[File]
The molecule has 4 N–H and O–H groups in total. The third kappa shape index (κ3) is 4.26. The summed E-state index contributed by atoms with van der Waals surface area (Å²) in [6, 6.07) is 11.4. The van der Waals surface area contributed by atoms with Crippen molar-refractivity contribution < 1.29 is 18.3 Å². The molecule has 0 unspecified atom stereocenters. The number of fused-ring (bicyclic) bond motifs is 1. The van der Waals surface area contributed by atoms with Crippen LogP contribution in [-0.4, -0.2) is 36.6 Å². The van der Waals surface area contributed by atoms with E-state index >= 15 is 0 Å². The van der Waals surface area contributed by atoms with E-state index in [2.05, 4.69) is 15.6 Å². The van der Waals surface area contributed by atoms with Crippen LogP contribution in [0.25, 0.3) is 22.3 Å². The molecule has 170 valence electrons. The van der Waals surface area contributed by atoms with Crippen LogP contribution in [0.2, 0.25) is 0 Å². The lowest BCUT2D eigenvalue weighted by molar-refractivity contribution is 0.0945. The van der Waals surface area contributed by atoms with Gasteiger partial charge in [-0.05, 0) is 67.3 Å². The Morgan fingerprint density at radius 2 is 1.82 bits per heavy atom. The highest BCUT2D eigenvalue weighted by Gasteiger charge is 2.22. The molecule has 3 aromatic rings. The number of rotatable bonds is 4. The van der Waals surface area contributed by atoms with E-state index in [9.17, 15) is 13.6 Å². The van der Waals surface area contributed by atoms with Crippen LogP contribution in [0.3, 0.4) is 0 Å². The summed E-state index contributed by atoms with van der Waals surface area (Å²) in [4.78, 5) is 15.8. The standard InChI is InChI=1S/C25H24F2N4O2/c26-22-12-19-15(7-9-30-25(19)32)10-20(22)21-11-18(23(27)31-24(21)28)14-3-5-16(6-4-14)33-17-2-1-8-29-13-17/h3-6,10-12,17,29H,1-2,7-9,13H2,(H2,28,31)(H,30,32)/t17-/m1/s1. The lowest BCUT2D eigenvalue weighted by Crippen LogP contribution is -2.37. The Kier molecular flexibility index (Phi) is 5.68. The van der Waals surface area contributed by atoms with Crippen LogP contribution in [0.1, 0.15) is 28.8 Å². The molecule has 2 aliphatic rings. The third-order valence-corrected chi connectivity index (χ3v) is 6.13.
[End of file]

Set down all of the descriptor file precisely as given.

The molecule has 4 N–H and O–H groups in total. The third kappa shape index (κ3) is 4.26. The summed E-state index contributed by atoms with van der Waals surface area (Å²) in [6, 6.07) is 11.4. The van der Waals surface area contributed by atoms with Crippen molar-refractivity contribution < 1.29 is 18.3 Å². The molecule has 0 unspecified atom stereocenters. The number of fused-ring (bicyclic) bond motifs is 1. The van der Waals surface area contributed by atoms with Crippen LogP contribution in [-0.4, -0.2) is 36.6 Å². The van der Waals surface area contributed by atoms with E-state index >= 15 is 0 Å². The van der Waals surface area contributed by atoms with E-state index in [2.05, 4.69) is 15.6 Å². The van der Waals surface area contributed by atoms with Crippen LogP contribution in [0.25, 0.3) is 22.3 Å². The molecule has 170 valence electrons. The van der Waals surface area contributed by atoms with Crippen LogP contribution in [0.2, 0.25) is 0 Å². The lowest BCUT2D eigenvalue weighted by molar-refractivity contribution is 0.0945. The van der Waals surface area contributed by atoms with Gasteiger partial charge in [-0.05, 0) is 67.3 Å². The Morgan fingerprint density at radius 2 is 1.82 bits per heavy atom. The highest BCUT2D eigenvalue weighted by Gasteiger charge is 2.22. The molecule has 3 aromatic rings. The number of rotatable bonds is 4. The van der Waals surface area contributed by atoms with E-state index in [9.17, 15) is 13.6 Å². The van der Waals surface area contributed by atoms with Crippen LogP contribution in [0.3, 0.4) is 0 Å². The summed E-state index contributed by atoms with van der Waals surface area (Å²) in [4.78, 5) is 15.8. The standard InChI is InChI=1S/C25H24F2N4O2/c26-22-12-19-15(7-9-30-25(19)32)10-20(22)21-11-18(23(27)31-24(21)28)14-3-5-16(6-4-14)33-17-2-1-8-29-13-17/h3-6,10-12,17,29H,1-2,7-9,13H2,(H2,28,31)(H,30,32)/t17-/m1/s1. The lowest BCUT2D eigenvalue weighted by Crippen LogP contribution is -2.37. The Kier molecular flexibility index (Phi) is 5.68. The van der Waals surface area contributed by atoms with Crippen LogP contribution in [0.1, 0.15) is 28.8 Å². The molecule has 2 aliphatic rings. The third-order valence-corrected chi connectivity index (χ3v) is 6.13.